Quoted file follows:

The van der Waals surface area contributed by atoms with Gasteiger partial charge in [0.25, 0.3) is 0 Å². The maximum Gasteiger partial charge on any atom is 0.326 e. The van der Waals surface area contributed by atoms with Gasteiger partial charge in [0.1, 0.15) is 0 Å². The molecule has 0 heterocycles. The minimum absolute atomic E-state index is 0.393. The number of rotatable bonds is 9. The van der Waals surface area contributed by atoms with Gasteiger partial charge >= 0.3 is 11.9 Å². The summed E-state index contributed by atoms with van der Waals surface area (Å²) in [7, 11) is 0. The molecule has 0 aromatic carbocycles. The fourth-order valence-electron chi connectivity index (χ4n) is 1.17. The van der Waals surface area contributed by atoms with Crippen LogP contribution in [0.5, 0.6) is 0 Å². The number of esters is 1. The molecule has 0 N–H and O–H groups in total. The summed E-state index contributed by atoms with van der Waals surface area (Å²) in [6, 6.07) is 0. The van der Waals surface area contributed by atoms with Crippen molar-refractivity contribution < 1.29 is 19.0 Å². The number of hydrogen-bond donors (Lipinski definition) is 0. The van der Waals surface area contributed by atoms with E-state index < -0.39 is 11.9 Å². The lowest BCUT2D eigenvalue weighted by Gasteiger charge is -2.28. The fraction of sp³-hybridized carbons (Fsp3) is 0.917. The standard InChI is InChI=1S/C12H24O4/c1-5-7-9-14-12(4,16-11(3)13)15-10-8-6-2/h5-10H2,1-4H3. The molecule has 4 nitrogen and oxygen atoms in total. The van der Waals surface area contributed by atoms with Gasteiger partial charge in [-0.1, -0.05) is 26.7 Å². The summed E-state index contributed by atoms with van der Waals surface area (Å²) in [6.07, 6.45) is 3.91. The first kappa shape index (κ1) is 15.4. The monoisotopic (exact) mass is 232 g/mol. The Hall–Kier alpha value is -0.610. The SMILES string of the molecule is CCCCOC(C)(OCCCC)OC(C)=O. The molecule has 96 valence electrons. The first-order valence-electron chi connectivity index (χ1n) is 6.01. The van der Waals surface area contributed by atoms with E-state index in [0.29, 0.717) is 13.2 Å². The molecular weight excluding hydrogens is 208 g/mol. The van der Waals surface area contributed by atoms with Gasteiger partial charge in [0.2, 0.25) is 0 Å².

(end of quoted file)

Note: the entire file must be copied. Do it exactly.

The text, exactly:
The van der Waals surface area contributed by atoms with Gasteiger partial charge in [0.25, 0.3) is 0 Å². The maximum Gasteiger partial charge on any atom is 0.326 e. The van der Waals surface area contributed by atoms with Gasteiger partial charge in [0.1, 0.15) is 0 Å². The molecule has 0 heterocycles. The minimum absolute atomic E-state index is 0.393. The number of rotatable bonds is 9. The van der Waals surface area contributed by atoms with Gasteiger partial charge >= 0.3 is 11.9 Å². The summed E-state index contributed by atoms with van der Waals surface area (Å²) in [7, 11) is 0. The molecule has 0 aromatic carbocycles. The fourth-order valence-electron chi connectivity index (χ4n) is 1.17. The van der Waals surface area contributed by atoms with Crippen LogP contribution in [0.5, 0.6) is 0 Å². The number of esters is 1. The molecule has 0 N–H and O–H groups in total. The summed E-state index contributed by atoms with van der Waals surface area (Å²) in [6, 6.07) is 0. The van der Waals surface area contributed by atoms with Crippen molar-refractivity contribution < 1.29 is 19.0 Å². The number of hydrogen-bond donors (Lipinski definition) is 0. The van der Waals surface area contributed by atoms with E-state index < -0.39 is 11.9 Å². The lowest BCUT2D eigenvalue weighted by Gasteiger charge is -2.28. The fraction of sp³-hybridized carbons (Fsp3) is 0.917. The standard InChI is InChI=1S/C12H24O4/c1-5-7-9-14-12(4,16-11(3)13)15-10-8-6-2/h5-10H2,1-4H3. The molecule has 4 nitrogen and oxygen atoms in total. The van der Waals surface area contributed by atoms with Gasteiger partial charge in [-0.1, -0.05) is 26.7 Å². The summed E-state index contributed by atoms with van der Waals surface area (Å²) in [6.07, 6.45) is 3.91. The first kappa shape index (κ1) is 15.4. The monoisotopic (exact) mass is 232 g/mol. The Hall–Kier alpha value is -0.610. The SMILES string of the molecule is CCCCOC(C)(OCCCC)OC(C)=O. The molecule has 96 valence electrons. The first-order valence-electron chi connectivity index (χ1n) is 6.01. The van der Waals surface area contributed by atoms with E-state index in [0.29, 0.717) is 13.2 Å². The molecular weight excluding hydrogens is 208 g/mol. The van der Waals surface area contributed by atoms with Gasteiger partial charge in [0.2, 0.25) is 0 Å².